- Category: Economy
- Published on Wednesday, 01 July 2015 12:14
Romania has invited Serbia to join the AGRI project, which aims to bring gas from Azerbaijan and so help countries in Europe diversify their gas supply.
After Romanian and Serbian energy ministers met in Belgrade, the two officials announced that their countries will work jointly on gas interconnection development to increase energy security.
Serbian Energy Minister Aleksandar Antic said in Belgrade that the AGRI project, involving Azerbaijan, Georgia and Romania, could supply additional gas to the Western Balkans and so provide new sources of gas for Serbia.
Some experts believe that Serbia could expect to receive only small amounts of gas through a gas interconnection with Romania, however - and say it needs more in order to create the conditions for economic development.
Romania's invitation comes at a time when regional officials are working on increasing energy security and on diversifying gas supply routes.
Serbia needs about 2 billion cubic meters of gas annually, and only produces about 20 per cent of that amount domestically. The rest is imported from Russia via Ukraine and Hungary.
The AGRI should have a capacity of 5 to 8 billion cubic meters of gas annually. The system envisages a gas pipeline running from Azerbaijan to Georgia, where it would be turned into LNG and then transported by ship to Romania, and then distributed through a pipeline network to European countries.
After Russia warned that it would stop delivery of natural gas through Ukraine by 2019, Serbian officials start working on gas supply diversification.
Early in June, Serbia and Bulgaria signed an agreement on construction of a gas interconnection, which should enable Serbia to connect with two pipelines from Azerbaijan – the Trans-Adriatic Gas Pipeline, TAP, and the Trans-Anatolian Gas Pipeline, TANAP.
Serbia is also mulling trying join the Turkish Stream pipeline, which should bring Russian gas to Europe through Turkey and Greece.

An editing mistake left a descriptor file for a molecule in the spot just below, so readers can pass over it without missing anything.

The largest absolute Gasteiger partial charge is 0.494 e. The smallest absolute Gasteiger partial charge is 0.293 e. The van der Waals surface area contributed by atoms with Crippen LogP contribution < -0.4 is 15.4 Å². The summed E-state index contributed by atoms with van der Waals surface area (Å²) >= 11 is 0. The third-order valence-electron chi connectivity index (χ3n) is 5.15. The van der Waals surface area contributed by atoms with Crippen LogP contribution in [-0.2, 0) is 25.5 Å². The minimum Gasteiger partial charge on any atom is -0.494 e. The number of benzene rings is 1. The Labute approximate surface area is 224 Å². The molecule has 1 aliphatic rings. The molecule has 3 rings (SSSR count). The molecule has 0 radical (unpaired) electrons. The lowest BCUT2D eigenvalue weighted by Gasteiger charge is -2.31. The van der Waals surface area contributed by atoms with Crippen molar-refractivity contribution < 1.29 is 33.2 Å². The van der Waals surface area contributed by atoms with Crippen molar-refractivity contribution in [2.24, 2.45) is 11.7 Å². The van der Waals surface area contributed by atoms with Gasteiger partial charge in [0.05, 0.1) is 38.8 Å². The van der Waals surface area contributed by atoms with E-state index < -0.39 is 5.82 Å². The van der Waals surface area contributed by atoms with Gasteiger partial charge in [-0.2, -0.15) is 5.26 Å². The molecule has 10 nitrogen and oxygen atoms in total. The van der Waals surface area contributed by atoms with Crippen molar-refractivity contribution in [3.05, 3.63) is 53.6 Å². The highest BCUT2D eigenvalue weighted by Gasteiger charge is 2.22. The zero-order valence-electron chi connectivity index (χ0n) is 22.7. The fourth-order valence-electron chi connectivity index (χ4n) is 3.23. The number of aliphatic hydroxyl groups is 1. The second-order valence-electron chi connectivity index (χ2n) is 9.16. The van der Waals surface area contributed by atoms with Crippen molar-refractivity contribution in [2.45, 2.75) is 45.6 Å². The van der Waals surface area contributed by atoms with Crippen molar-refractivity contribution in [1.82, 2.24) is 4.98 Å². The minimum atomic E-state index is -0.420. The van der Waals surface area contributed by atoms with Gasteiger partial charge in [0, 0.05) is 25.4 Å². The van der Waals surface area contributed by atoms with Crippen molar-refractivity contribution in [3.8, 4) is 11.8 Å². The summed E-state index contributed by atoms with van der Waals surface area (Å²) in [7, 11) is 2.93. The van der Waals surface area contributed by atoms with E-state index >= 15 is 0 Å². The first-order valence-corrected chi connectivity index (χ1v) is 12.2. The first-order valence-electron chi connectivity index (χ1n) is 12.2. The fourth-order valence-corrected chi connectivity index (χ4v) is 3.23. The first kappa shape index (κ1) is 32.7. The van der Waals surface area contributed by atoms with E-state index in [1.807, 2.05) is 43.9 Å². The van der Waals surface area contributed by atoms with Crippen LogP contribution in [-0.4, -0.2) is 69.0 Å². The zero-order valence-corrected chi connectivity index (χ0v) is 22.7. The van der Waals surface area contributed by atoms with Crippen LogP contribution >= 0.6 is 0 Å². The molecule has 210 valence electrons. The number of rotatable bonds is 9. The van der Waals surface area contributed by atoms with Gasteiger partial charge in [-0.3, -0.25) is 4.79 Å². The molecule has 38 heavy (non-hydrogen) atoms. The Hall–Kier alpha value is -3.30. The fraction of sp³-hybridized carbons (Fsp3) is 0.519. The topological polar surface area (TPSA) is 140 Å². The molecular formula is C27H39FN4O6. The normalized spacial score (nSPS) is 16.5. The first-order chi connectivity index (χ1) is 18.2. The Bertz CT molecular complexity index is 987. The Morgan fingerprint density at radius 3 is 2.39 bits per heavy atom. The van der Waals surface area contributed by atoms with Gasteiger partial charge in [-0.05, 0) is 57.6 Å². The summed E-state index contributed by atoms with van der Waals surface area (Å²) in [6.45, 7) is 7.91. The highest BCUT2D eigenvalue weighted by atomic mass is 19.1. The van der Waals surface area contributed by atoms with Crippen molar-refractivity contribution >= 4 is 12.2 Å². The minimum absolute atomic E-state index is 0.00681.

But the fate of the project is uncertain since the EU effectively stopped construction of another Russian project, the South Stream pipeline, which was designed to supply Europe with Russian gas via Bulgaria and Serbia.
Speaking about the proposed gas interconnection between Serbia and Romania, Antic said it would be 76 kilometres long and the gas companies of both countries would work on further technical details.
"We are interested in a two-way pipeline with a capacity of not less than a billion cubic metres of gas per year," Antic said.
The minister said that after the feasibility study is finished, the two countries would ask the European Commission to include the project among the priorities for financing through European funds.
Romanian Energy Minister Andrei Gerea said a gas interconnection between Romania and Serbia would diversify the supply for both countries.
He noted that Romania obtained 85 per cent of gas from its own sources while the rest comes from imports.
Mahmud Busatlija, from the Economic Institute in Belgrade, told BIRN that the amount of natural gas coming from an interconnection with Romania would not be enough to power dynamic economic development, however.
“The gas from the AGRI project would be more expensive for Serbia since it is in a liquefied state. Serbian officials have to realize that we need much more gas if we want significant economic development. It is questionable whether we can have this through the AGRI project,” Busatlija said.